That may sound harsh, but think about it: by putting your book into print without professional editing, you’re saying “My writing is better than J K Rowling and Dan Brown”. If they needed editing, who do you think you are—Shakespeare? Mainstream publishers invest big money when they take on an author, so they don’t want to take risks. It’s a business, after all!
So How Do You Get Published?
I think all writers feel cheated when they discover that, after working so hard on honing their novel, there is no way to get it in front of a publisher. If you try sending in your manuscript—or even just a few chapters—to a publisher, it's thrown on the "slush pile" without even a glance. So how are you supposed to get your novel published?
The answer is that it depends on your genre. Publishers of some genres still accept submissions direct from authors (though many don't). Look at books in your genre and check who publishes them, then check the publisher's website. If they accept submissions, they'll say so. If you can't find a suitable publisher, then you'll need to find an agent to represent you.
Either way, it still doesn't mean you can send in your manuscript. The only thing publishers and agents will look at is a synopsis—that's a letter, and three or four measly pages summarizing your plot. Unfair, isn't it? Unfortunately, that's life and there's not a lot you can do about it, except to make that synopsis so stunning they can't help but buy the book!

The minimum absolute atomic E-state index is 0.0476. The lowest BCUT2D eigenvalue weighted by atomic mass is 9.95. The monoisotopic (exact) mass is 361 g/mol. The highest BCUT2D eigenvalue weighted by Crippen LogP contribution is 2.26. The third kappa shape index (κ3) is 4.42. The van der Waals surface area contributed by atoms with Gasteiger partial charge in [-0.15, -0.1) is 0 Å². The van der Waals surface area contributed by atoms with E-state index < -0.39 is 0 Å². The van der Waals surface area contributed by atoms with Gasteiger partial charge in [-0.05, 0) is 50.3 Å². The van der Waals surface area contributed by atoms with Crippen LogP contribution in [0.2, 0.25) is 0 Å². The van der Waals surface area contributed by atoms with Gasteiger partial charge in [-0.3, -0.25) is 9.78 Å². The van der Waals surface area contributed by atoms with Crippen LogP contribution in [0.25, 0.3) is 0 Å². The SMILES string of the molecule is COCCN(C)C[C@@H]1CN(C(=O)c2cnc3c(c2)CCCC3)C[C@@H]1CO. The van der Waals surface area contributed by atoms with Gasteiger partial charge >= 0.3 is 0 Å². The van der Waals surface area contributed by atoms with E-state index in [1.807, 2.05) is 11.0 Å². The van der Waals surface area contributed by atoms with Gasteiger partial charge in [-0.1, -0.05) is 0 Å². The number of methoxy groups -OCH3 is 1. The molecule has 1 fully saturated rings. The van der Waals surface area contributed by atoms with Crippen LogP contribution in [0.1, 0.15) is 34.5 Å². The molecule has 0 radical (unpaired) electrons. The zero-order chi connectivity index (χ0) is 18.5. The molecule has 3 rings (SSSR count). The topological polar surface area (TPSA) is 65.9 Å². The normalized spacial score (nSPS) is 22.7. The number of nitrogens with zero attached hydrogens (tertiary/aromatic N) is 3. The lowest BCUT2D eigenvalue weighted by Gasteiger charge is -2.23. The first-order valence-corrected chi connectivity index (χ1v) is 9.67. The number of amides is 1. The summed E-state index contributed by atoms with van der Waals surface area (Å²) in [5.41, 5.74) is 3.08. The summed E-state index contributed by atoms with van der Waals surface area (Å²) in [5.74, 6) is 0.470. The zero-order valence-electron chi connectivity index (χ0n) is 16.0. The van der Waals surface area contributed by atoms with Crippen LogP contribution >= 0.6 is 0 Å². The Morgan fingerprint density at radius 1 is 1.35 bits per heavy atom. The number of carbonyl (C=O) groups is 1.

This article is accurate and true to the best of the author’s knowledge. Content is for informational or entertainment purposes only and does not substitute for personal counsel or professional advice in business, financial, legal, or technical matters.
Ioannis Arvanitis from Greece, Almyros on February 12, 2018:
I love your writing! It is helpful and exciting the same time! Exciting even in an article like this!
I wish you the best. You deserve it!
Kate Swanson (author) from Sydney on February 03, 2018:
It's very, very hard to get honest feedback from friends or family, even those with professional writing experience. I've also found that members of critique groups can be less than honest - it's very hard to look another writer in the eye and tell them their book isn't good enough!
Finally, if those book editors were employed by the ebook or POD company, it was in their interests to say nice things about your book because they stood to make money from it.
I've found CritiqueCircle.com to be the best place to get truly honest critiques.
Brian Leekley from Bainbridge Island, Washington, USA on February 02, 2018: